A stranger walks with them. Now they don’t recognise him, but he seems friendly enough. So they share with him all that has happened. How a man named Jesus came into their lives, called them to do new and exciting things, and took them on the most wonderful journey of faith. The stranger listens to them; then he teaches them as they journey along. Their hearts burn within them, indeed, he inspires them, his knowledge of the scriptures surpasses almost everyone they have ever known before, well everyone, except Jesus himself. This stranger is so fascinating to the disciples, that when he goes to walk on, they ask him to stay with them for the evening meal. So he agrees. They gather around the table, just as we do here for the Eucharist day by day, Sunday by Sunday, and something quite unexpected, quite wonderful happens. These humble, lowly, depressed disciples discover that Jesus is actually present and they recognise him in the broken bread. Then it all makes sense: it was the Lord who had walked with them along the road. It was indeed Jesus who was present with them along life’s journey. It is Jesus who is present, and made known to us today, here at St Mary’s in the breaking of the bread. The journey of faith that each one of us is travelling, a lifelong journey, is not made alone - with the high points, come the lows. If only life was as simple as making one decision to believe, and then all would be ok, with no more challenge along the way – but life is full of challenge. However, our faith is there to encourage us – and our Church is here to support us!
Those disciples could tell us a thing or two about the low points: death, persecution, hunger, fear and much more besides. They had seen it all. We too have struggles in our own lives, among our families and friends, in our community of Thorpe and here at St Mary’s as we cope with a changing world, as we walk the journey of faith. Yet Jesus, the Risen Lord of life and love, has imparted the most wonderful gift to us: his very presence to guide and feed and sustain us.
We don’t walk the journey of faith alone: even when we feel so very alone, we are not. Jesus walks with his people, he teaches us by his word, the Bible, especially the Gospels, and he makes himself known to us here, every time we gather as his people, around the table, the altar, to break the bread. That is why the Priest sometimes calls us to communion with the words, ‘Draw near with faith.’ That is what we are called to do at every step of the road that we walk: ‘draw near’ to Jesus our Lord and be in his presence. We are called to be in the world, but not of the world, walking the way of joy, love, peace and forgiveness. What a wonderful path that is, liberated by God’s love, proven by Jesus to be alive!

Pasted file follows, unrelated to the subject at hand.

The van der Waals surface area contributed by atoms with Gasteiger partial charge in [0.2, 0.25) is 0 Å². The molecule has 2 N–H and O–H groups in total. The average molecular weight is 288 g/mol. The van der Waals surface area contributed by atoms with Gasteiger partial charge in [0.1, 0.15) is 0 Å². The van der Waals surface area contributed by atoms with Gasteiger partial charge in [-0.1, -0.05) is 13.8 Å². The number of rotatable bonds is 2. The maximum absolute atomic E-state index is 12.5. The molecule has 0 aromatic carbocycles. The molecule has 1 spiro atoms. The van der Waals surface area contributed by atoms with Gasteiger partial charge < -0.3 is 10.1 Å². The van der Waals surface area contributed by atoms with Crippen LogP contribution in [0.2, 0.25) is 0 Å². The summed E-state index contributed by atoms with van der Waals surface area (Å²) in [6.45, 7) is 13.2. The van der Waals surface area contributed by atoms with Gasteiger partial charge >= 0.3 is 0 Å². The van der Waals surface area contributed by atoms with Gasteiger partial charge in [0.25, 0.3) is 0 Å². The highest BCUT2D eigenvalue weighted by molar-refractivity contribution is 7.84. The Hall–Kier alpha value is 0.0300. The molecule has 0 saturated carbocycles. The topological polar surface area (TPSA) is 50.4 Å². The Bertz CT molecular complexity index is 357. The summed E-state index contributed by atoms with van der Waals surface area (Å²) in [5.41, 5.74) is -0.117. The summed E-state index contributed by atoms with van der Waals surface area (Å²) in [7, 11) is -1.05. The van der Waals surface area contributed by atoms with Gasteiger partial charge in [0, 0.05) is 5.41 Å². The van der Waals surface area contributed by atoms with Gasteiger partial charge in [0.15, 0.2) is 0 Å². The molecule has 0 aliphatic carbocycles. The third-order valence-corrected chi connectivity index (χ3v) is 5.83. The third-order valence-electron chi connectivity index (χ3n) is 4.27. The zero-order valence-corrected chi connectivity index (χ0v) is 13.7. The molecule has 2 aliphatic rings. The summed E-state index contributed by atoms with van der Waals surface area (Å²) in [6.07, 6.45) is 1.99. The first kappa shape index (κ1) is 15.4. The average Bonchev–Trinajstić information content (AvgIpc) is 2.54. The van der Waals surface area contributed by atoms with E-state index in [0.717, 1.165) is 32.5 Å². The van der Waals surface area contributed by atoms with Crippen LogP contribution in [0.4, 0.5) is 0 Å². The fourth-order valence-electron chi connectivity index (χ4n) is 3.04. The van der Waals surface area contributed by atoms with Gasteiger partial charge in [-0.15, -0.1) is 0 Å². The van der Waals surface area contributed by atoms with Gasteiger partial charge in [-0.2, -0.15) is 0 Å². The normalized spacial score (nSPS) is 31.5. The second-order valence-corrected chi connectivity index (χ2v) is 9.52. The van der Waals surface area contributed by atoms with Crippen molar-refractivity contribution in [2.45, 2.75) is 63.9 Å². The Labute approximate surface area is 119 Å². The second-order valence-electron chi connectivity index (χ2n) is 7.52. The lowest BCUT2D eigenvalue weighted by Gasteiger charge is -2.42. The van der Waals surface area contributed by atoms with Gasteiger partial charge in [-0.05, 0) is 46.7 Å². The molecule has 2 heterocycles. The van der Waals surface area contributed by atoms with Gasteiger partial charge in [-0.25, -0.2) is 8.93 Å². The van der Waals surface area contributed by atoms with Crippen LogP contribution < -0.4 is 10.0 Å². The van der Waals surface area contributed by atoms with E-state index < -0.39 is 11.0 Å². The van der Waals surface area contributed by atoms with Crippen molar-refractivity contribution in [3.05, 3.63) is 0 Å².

I’m not sure that I have the discipline to become a marathon runner! But there is a race that we are all on, the journey of life which is a pathway for faith – and it is challenging. When doubts crowd in, or the fears catch up with you, or you feel that the light of faith has grown dim for you, come to the table of the Lord. Come to this Church and let Jesus himself be made known to you in the breaking of the bread. Let him mould, shape, use, and fill you – transform you and collectively transform this Church. Let him be made known to you and you to him. Know that even in those times of doubt, he walks with you. He is faithful, and we are called to be faithful disciples likewise, fed and nourished by him, who is life and love. Amen.
1. The London Marathon is a witness to the determination and strength of so many. In ‘Mind over Marathon’ a group grapple with issues of Mental Health as they prepare to run the race.
2. The disciples had given up everything to follow Jesus but now he has died on the Cross they walk back to their old lives.
3. We are all on a race – a journey of life and faith. The Church gives us the opportunity to support one another as we run the race together.
4. There are many challenges along the way and we can sometimes ask 'is it worth it' – like the disciples we may have doubts. But Jesus meets us in the broken bread and is with us – walking with us, loving us, shaping us into the people God is calling us to be as we journey on together.